Sales of newly built single-family homes jumped 4.8% on an adjusted basis in July compared with August, reaching an annual rate of 1.011 million, according to estimates from the U.S. Census Bureau and the U.S. Department of Housing and Urban Development.
Year-over-year, new home sales were up 43.2% compared with August 2019.
The increase follows a 13.9% month-over-month jump in July.
New home sales have now increased every month since April.
Regionally, and on a year-to-date basis, new home sales were up 23.6% in the Northeast, 23.6% in the Midwest, 13.9% in the South and 12.4% in the West.
The median sales price of a new home sold in August was $312,800. The average sales price was $369,000.
Supply of new homes, however, dropped to a new low. As of the end of the month, there were only 282,000 new homes available for sale – just a 3.3-month supply at the current sales rate.
“In today’s housing market, if you build it, they will buy it,” says Odeta Kushi, deputy chief economist for First American, in a statement. “August new home sales topped an annual rate of 1 million for the first time since 2006. The accelerated pace is no surprise, given the growing demand for homes and lack of existing homes for sale.”
“Looking ahead, there are two possible constraints to new home sales,” Kushi says. “On the demand side, the potential for increasing layoffs may impact potential home buyers. Buying a home is typically the largest financial decision a person will make, and that is predicated on strong consumer confidence and job stability. On the supply side, new home sales are largely dependent on the amount of new construction being built. Supply-side headwinds, particularly high lumber costs, could constrain builder momentum.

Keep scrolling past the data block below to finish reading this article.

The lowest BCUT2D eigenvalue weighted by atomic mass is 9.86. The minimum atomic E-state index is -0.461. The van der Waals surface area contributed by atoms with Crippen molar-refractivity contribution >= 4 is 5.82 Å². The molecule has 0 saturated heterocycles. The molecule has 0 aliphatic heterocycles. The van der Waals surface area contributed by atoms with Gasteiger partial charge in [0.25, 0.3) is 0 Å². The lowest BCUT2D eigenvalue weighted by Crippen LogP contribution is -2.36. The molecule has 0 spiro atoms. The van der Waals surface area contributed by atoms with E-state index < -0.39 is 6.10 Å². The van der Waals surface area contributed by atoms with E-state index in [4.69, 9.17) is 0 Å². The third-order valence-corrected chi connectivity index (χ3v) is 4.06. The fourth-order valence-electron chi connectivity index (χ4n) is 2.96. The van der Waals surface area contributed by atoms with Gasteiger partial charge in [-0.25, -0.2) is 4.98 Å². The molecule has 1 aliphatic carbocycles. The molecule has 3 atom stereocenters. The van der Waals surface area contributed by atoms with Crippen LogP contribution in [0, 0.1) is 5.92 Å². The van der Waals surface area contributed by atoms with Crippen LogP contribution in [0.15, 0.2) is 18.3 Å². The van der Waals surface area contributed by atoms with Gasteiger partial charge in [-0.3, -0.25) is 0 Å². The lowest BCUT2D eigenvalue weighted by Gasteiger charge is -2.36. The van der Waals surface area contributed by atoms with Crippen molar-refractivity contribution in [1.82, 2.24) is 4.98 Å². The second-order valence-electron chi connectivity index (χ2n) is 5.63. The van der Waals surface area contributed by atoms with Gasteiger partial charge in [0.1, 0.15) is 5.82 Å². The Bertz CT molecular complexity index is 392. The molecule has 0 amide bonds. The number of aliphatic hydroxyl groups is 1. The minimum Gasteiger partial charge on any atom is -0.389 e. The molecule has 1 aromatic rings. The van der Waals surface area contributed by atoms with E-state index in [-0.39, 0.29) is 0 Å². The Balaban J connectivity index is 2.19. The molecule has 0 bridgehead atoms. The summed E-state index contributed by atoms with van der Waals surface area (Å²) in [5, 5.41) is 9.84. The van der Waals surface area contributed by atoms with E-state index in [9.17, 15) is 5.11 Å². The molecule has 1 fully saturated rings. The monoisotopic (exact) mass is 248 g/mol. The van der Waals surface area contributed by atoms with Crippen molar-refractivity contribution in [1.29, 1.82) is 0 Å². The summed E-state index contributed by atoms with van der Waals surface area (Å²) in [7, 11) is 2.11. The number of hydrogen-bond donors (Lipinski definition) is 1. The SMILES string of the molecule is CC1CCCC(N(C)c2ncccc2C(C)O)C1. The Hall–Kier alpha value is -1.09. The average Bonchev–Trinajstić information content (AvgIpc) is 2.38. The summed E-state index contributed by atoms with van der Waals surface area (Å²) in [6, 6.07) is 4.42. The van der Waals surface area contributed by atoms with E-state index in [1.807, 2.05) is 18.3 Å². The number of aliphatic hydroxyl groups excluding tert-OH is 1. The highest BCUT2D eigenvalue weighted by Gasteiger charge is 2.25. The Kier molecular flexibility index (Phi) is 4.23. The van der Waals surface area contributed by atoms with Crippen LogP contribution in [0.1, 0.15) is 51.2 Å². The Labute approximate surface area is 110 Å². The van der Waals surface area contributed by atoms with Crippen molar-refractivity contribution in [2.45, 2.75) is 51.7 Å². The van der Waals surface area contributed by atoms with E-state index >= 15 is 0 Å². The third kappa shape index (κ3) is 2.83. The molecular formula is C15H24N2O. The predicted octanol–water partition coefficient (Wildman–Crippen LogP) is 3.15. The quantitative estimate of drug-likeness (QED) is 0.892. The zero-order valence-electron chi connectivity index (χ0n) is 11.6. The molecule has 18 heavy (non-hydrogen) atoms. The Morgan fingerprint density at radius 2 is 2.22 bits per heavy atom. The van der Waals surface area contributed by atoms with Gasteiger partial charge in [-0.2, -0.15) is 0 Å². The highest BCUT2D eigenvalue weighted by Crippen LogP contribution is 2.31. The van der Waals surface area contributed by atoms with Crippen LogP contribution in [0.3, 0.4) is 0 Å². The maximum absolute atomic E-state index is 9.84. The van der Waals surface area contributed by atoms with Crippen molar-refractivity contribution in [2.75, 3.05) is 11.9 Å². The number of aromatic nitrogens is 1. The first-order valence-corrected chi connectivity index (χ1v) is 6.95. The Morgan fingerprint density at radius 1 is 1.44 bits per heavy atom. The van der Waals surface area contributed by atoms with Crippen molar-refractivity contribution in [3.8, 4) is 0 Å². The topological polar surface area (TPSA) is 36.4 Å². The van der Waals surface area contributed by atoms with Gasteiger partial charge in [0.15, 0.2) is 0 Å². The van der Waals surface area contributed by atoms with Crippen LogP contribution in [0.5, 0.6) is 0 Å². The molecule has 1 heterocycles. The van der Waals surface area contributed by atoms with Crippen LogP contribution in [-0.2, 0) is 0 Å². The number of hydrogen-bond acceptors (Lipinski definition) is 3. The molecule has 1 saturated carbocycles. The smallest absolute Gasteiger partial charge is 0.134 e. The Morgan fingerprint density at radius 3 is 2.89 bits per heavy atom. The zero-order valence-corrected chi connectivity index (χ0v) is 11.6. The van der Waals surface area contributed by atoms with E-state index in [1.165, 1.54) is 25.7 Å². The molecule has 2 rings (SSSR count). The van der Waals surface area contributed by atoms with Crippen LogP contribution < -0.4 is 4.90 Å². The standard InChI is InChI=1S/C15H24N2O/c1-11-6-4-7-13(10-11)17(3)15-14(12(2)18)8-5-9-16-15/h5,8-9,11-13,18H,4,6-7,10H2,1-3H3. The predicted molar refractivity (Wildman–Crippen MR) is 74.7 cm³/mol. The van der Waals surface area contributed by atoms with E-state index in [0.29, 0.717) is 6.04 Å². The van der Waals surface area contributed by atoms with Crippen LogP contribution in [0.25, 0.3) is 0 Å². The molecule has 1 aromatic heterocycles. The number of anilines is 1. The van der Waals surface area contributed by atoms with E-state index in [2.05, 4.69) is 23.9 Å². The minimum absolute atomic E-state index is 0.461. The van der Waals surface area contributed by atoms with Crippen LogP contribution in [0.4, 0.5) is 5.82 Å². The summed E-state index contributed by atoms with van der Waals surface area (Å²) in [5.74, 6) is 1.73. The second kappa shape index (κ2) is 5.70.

“Yet for the near future, mortgage rates are anticipated to remain low and the labor market decline has thus far disproportionately hurt younger, lower-wage renters, keeping home-buying demand robust,” Kushi adds. “Similarly, builder confidence reached new highs in September and the inventory of new homes for sale is at a three-year low, which should support increased construction in the months to come.”
Data from the National Association of Home Builders (NAHB) shows that supply of new homes is now at the lowest level since at least 1963.
“Surging sales are consistent with record builder confidence levels stemming from higher buyer traffic, historically low interest rates and a shift in demand for lower density markets,” says Chuck Fowke, chairman of NAHB, in a statement. “However, higher lumber costs and limited building material availability in some markets signify we could see higher prices down the road.”
“New home sales are now 15 percent higher on a year-to-date basis, with gains in all regions,” adds Robert Dietz, chief economist for NAHB. “But with inventory at just a 3.3 months’ supply, more construction is needed. The challenge will be whether materials and labor are available.”